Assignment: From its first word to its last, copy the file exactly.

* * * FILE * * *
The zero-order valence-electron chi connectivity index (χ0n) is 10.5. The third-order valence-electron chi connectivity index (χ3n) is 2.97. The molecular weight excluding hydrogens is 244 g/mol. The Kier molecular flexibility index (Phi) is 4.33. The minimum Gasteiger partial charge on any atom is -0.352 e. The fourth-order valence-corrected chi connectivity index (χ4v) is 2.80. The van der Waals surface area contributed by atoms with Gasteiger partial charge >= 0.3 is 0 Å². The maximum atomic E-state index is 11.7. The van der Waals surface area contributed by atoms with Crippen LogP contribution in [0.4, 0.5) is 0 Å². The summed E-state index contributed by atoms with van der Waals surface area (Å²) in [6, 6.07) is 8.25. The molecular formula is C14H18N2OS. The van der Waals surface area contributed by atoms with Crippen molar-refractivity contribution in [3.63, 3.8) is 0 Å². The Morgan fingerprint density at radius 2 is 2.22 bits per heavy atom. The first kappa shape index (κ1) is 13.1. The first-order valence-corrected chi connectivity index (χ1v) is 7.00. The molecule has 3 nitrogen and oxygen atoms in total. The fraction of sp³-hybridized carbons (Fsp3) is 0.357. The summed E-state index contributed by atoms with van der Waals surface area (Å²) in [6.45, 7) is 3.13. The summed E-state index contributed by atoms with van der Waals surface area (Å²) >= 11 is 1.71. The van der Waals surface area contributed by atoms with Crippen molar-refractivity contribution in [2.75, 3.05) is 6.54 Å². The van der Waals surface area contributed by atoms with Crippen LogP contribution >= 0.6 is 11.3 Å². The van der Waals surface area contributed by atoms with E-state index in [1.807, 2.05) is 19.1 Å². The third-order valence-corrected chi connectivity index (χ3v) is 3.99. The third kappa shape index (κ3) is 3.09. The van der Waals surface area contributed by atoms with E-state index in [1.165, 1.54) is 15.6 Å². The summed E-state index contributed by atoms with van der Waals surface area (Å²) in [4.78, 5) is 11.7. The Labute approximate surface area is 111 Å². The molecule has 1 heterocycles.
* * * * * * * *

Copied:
The zero-order valence-electron chi connectivity index (χ0n) is 10.5. The third-order valence-electron chi connectivity index (χ3n) is 2.97. The molecular weight excluding hydrogens is 244 g/mol. The Kier molecular flexibility index (Phi) is 4.33. The minimum Gasteiger partial charge on any atom is -0.352 e. The fourth-order valence-corrected chi connectivity index (χ4v) is 2.80. The van der Waals surface area contributed by atoms with Gasteiger partial charge >= 0.3 is 0 Å². The maximum atomic E-state index is 11.7. The van der Waals surface area contributed by atoms with Crippen LogP contribution in [0.4, 0.5) is 0 Å². The summed E-state index contributed by atoms with van der Waals surface area (Å²) in [6, 6.07) is 8.25. The molecular formula is C14H18N2OS. The van der Waals surface area contributed by atoms with Crippen molar-refractivity contribution in [3.63, 3.8) is 0 Å². The Morgan fingerprint density at radius 2 is 2.22 bits per heavy atom. The first kappa shape index (κ1) is 13.1. The first-order valence-corrected chi connectivity index (χ1v) is 7.00. The molecule has 3 nitrogen and oxygen atoms in total. The fraction of sp³-hybridized carbons (Fsp3) is 0.357. The summed E-state index contributed by atoms with van der Waals surface area (Å²) in [6.45, 7) is 3.13. The summed E-state index contributed by atoms with van der Waals surface area (Å²) >= 11 is 1.71. The van der Waals surface area contributed by atoms with Crippen molar-refractivity contribution in [2.75, 3.05) is 6.54 Å². The van der Waals surface area contributed by atoms with Crippen LogP contribution >= 0.6 is 11.3 Å². The van der Waals surface area contributed by atoms with E-state index in [1.807, 2.05) is 19.1 Å². The third-order valence-corrected chi connectivity index (χ3v) is 3.99. The third kappa shape index (κ3) is 3.09. The van der Waals surface area contributed by atoms with E-state index in [1.165, 1.54) is 15.6 Å². The summed E-state index contributed by atoms with van der Waals surface area (Å²) in [4.78, 5) is 11.7. The Labute approximate surface area is 111 Å². The molecule has 1 heterocycles.